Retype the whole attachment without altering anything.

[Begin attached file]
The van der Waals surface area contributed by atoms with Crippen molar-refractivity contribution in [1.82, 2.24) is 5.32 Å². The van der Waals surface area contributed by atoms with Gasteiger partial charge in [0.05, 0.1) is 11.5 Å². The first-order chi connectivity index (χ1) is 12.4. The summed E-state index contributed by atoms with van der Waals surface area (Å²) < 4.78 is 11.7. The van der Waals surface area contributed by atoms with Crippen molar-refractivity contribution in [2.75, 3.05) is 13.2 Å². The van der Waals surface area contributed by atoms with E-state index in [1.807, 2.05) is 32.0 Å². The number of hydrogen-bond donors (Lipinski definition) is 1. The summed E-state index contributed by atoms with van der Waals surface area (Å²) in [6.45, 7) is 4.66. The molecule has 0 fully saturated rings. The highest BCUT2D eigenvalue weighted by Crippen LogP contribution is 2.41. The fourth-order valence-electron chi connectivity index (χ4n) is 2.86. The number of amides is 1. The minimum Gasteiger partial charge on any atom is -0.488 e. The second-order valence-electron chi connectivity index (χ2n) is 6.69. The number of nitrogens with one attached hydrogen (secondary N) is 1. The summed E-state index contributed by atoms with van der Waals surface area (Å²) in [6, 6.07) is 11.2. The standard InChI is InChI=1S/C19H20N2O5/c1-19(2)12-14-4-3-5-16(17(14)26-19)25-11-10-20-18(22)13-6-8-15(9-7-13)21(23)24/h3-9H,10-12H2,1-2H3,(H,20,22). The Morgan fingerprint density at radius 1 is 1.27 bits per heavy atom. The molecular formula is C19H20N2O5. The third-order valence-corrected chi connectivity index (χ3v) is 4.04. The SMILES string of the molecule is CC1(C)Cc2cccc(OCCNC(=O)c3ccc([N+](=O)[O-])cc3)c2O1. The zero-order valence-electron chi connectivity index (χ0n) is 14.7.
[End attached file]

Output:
The van der Waals surface area contributed by atoms with Crippen molar-refractivity contribution in [1.82, 2.24) is 5.32 Å². The van der Waals surface area contributed by atoms with Gasteiger partial charge in [0.05, 0.1) is 11.5 Å². The first-order chi connectivity index (χ1) is 12.4. The summed E-state index contributed by atoms with van der Waals surface area (Å²) < 4.78 is 11.7. The van der Waals surface area contributed by atoms with Crippen molar-refractivity contribution in [2.75, 3.05) is 13.2 Å². The van der Waals surface area contributed by atoms with E-state index in [1.807, 2.05) is 32.0 Å². The number of hydrogen-bond donors (Lipinski definition) is 1. The summed E-state index contributed by atoms with van der Waals surface area (Å²) in [6.45, 7) is 4.66. The molecule has 0 fully saturated rings. The highest BCUT2D eigenvalue weighted by Crippen LogP contribution is 2.41. The fourth-order valence-electron chi connectivity index (χ4n) is 2.86. The number of amides is 1. The minimum Gasteiger partial charge on any atom is -0.488 e. The second-order valence-electron chi connectivity index (χ2n) is 6.69. The number of nitrogens with one attached hydrogen (secondary N) is 1. The summed E-state index contributed by atoms with van der Waals surface area (Å²) in [6, 6.07) is 11.2. The standard InChI is InChI=1S/C19H20N2O5/c1-19(2)12-14-4-3-5-16(17(14)26-19)25-11-10-20-18(22)13-6-8-15(9-7-13)21(23)24/h3-9H,10-12H2,1-2H3,(H,20,22). The Morgan fingerprint density at radius 1 is 1.27 bits per heavy atom. The molecular formula is C19H20N2O5. The third-order valence-corrected chi connectivity index (χ3v) is 4.04. The SMILES string of the molecule is CC1(C)Cc2cccc(OCCNC(=O)c3ccc([N+](=O)[O-])cc3)c2O1. The zero-order valence-electron chi connectivity index (χ0n) is 14.7.